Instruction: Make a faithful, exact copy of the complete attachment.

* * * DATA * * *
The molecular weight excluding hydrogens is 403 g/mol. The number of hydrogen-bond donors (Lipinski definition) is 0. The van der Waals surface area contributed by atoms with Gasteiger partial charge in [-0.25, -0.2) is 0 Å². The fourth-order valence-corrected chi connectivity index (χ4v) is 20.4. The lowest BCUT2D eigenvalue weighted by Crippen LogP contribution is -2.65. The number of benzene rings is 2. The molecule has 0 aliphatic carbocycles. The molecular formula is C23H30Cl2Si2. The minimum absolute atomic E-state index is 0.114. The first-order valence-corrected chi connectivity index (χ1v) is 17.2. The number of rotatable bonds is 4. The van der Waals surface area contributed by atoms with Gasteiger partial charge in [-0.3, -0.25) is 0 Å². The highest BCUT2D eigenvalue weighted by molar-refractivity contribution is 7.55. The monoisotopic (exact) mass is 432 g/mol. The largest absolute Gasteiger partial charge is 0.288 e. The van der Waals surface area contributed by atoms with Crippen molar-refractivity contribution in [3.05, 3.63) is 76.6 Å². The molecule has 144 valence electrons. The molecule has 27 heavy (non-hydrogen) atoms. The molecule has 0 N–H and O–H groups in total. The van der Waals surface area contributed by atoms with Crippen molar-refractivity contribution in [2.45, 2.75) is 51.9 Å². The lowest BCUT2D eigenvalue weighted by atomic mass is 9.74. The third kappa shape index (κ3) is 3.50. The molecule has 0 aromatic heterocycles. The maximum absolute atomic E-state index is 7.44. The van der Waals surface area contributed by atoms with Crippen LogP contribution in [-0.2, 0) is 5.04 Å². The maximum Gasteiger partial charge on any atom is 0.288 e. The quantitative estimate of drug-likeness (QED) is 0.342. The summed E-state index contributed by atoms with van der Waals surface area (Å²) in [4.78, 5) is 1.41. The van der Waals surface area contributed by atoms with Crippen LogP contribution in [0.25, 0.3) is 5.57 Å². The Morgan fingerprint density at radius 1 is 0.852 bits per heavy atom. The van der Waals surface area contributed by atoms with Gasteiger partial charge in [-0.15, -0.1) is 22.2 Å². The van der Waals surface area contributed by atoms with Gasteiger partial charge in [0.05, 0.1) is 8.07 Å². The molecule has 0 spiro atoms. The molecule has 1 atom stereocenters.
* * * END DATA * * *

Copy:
The molecular weight excluding hydrogens is 403 g/mol. The number of hydrogen-bond donors (Lipinski definition) is 0. The van der Waals surface area contributed by atoms with Gasteiger partial charge in [-0.25, -0.2) is 0 Å². The fourth-order valence-corrected chi connectivity index (χ4v) is 20.4. The lowest BCUT2D eigenvalue weighted by Crippen LogP contribution is -2.65. The number of benzene rings is 2. The molecule has 0 aliphatic carbocycles. The molecular formula is C23H30Cl2Si2. The minimum absolute atomic E-state index is 0.114. The first-order valence-corrected chi connectivity index (χ1v) is 17.2. The number of rotatable bonds is 4. The van der Waals surface area contributed by atoms with Gasteiger partial charge in [-0.3, -0.25) is 0 Å². The highest BCUT2D eigenvalue weighted by molar-refractivity contribution is 7.55. The monoisotopic (exact) mass is 432 g/mol. The largest absolute Gasteiger partial charge is 0.288 e. The van der Waals surface area contributed by atoms with Crippen molar-refractivity contribution in [3.05, 3.63) is 76.6 Å². The molecule has 144 valence electrons. The molecule has 27 heavy (non-hydrogen) atoms. The molecule has 0 N–H and O–H groups in total. The van der Waals surface area contributed by atoms with Crippen molar-refractivity contribution in [2.45, 2.75) is 51.9 Å². The lowest BCUT2D eigenvalue weighted by atomic mass is 9.74. The third kappa shape index (κ3) is 3.50. The molecule has 0 aromatic heterocycles. The maximum absolute atomic E-state index is 7.44. The van der Waals surface area contributed by atoms with Crippen LogP contribution in [-0.2, 0) is 5.04 Å². The maximum Gasteiger partial charge on any atom is 0.288 e. The quantitative estimate of drug-likeness (QED) is 0.342. The summed E-state index contributed by atoms with van der Waals surface area (Å²) in [4.78, 5) is 1.41. The van der Waals surface area contributed by atoms with Crippen LogP contribution in [0.25, 0.3) is 5.57 Å². The Morgan fingerprint density at radius 1 is 0.852 bits per heavy atom. The van der Waals surface area contributed by atoms with Gasteiger partial charge in [-0.15, -0.1) is 22.2 Å². The van der Waals surface area contributed by atoms with Gasteiger partial charge in [0.05, 0.1) is 8.07 Å². The molecule has 0 spiro atoms. The molecule has 1 atom stereocenters.